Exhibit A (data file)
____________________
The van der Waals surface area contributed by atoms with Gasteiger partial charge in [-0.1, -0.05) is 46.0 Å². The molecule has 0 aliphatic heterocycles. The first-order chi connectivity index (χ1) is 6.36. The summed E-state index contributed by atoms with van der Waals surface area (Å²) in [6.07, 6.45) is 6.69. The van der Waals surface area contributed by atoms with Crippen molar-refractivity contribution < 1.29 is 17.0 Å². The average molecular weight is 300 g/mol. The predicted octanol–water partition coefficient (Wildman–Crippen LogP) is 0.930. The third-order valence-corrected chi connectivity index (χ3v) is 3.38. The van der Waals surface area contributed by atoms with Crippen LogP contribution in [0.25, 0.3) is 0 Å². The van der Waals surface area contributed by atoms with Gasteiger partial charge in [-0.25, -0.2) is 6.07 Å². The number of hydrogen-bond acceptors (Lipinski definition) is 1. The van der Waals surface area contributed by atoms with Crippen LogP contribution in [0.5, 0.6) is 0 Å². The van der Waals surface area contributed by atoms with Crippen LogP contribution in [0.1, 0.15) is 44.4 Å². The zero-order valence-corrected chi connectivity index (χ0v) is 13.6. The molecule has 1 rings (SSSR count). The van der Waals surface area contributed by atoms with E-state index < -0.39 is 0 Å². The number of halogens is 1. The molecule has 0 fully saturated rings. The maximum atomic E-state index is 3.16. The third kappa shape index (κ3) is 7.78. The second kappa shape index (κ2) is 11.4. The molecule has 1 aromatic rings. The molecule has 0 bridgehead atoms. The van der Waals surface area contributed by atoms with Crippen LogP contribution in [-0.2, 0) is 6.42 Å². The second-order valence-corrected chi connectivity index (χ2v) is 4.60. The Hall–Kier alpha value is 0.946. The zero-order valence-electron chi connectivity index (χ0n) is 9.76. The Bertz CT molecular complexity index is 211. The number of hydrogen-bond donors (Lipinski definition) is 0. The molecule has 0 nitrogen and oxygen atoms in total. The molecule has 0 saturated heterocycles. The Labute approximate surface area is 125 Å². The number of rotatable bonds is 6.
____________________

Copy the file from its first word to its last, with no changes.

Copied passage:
The van der Waals surface area contributed by atoms with Gasteiger partial charge in [-0.1, -0.05) is 46.0 Å². The molecule has 0 aliphatic heterocycles. The first-order chi connectivity index (χ1) is 6.36. The summed E-state index contributed by atoms with van der Waals surface area (Å²) in [6.07, 6.45) is 6.69. The van der Waals surface area contributed by atoms with Crippen molar-refractivity contribution < 1.29 is 17.0 Å². The average molecular weight is 300 g/mol. The predicted octanol–water partition coefficient (Wildman–Crippen LogP) is 0.930. The third-order valence-corrected chi connectivity index (χ3v) is 3.38. The van der Waals surface area contributed by atoms with Crippen LogP contribution in [0.25, 0.3) is 0 Å². The van der Waals surface area contributed by atoms with Gasteiger partial charge in [-0.25, -0.2) is 6.07 Å². The number of hydrogen-bond acceptors (Lipinski definition) is 1. The van der Waals surface area contributed by atoms with Crippen LogP contribution in [0.5, 0.6) is 0 Å². The van der Waals surface area contributed by atoms with Crippen LogP contribution in [0.1, 0.15) is 44.4 Å². The zero-order valence-corrected chi connectivity index (χ0v) is 13.6. The molecule has 1 rings (SSSR count). The van der Waals surface area contributed by atoms with E-state index < -0.39 is 0 Å². The number of halogens is 1. The molecule has 0 fully saturated rings. The maximum atomic E-state index is 3.16. The third kappa shape index (κ3) is 7.78. The second kappa shape index (κ2) is 11.4. The molecule has 1 aromatic rings. The molecule has 0 bridgehead atoms. The van der Waals surface area contributed by atoms with Crippen LogP contribution in [-0.2, 0) is 6.42 Å². The second-order valence-corrected chi connectivity index (χ2v) is 4.60. The Hall–Kier alpha value is 0.946. The zero-order valence-electron chi connectivity index (χ0n) is 9.76. The Bertz CT molecular complexity index is 211. The number of hydrogen-bond donors (Lipinski definition) is 0. The molecule has 0 nitrogen and oxygen atoms in total. The molecule has 0 saturated heterocycles. The Labute approximate surface area is 125 Å². The number of rotatable bonds is 6.